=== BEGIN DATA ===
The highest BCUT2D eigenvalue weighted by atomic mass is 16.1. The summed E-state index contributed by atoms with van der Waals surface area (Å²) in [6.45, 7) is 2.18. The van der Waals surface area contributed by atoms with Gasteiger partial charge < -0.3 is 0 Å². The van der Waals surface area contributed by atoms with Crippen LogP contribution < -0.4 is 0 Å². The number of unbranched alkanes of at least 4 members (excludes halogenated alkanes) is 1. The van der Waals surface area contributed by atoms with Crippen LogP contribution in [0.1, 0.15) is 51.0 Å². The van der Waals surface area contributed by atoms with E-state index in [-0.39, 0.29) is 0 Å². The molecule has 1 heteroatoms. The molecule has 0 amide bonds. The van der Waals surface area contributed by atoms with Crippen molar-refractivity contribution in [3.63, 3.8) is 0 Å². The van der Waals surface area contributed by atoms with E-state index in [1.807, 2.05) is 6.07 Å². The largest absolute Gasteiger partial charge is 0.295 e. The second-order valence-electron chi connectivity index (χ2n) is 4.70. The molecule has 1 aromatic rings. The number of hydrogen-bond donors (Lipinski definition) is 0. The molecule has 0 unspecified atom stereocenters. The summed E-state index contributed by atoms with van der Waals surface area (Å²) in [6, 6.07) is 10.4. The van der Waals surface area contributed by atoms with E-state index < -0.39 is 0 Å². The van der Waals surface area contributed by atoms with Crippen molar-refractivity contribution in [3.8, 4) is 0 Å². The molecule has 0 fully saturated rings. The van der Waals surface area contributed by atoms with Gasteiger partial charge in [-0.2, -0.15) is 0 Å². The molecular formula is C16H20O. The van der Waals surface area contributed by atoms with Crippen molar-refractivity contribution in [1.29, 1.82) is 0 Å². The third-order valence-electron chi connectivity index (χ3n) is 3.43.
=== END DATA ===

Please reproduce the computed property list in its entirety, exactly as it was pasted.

The highest BCUT2D eigenvalue weighted by atomic mass is 16.1. The summed E-state index contributed by atoms with van der Waals surface area (Å²) in [6.45, 7) is 2.18. The van der Waals surface area contributed by atoms with Gasteiger partial charge < -0.3 is 0 Å². The van der Waals surface area contributed by atoms with Crippen LogP contribution < -0.4 is 0 Å². The number of unbranched alkanes of at least 4 members (excludes halogenated alkanes) is 1. The van der Waals surface area contributed by atoms with Crippen LogP contribution in [0.1, 0.15) is 51.0 Å². The van der Waals surface area contributed by atoms with E-state index in [-0.39, 0.29) is 0 Å². The molecule has 1 heteroatoms. The molecule has 0 amide bonds. The van der Waals surface area contributed by atoms with Crippen molar-refractivity contribution in [3.63, 3.8) is 0 Å². The van der Waals surface area contributed by atoms with E-state index in [1.807, 2.05) is 6.07 Å². The largest absolute Gasteiger partial charge is 0.295 e. The second-order valence-electron chi connectivity index (χ2n) is 4.70. The molecule has 1 aromatic rings. The number of hydrogen-bond donors (Lipinski definition) is 0. The molecule has 0 unspecified atom stereocenters. The summed E-state index contributed by atoms with van der Waals surface area (Å²) in [6, 6.07) is 10.4. The van der Waals surface area contributed by atoms with E-state index < -0.39 is 0 Å². The van der Waals surface area contributed by atoms with Crippen molar-refractivity contribution in [3.8, 4) is 0 Å². The molecule has 0 fully saturated rings. The van der Waals surface area contributed by atoms with Gasteiger partial charge in [-0.2, -0.15) is 0 Å². The molecular formula is C16H20O. The van der Waals surface area contributed by atoms with Crippen molar-refractivity contribution in [1.29, 1.82) is 0 Å². The third-order valence-electron chi connectivity index (χ3n) is 3.43.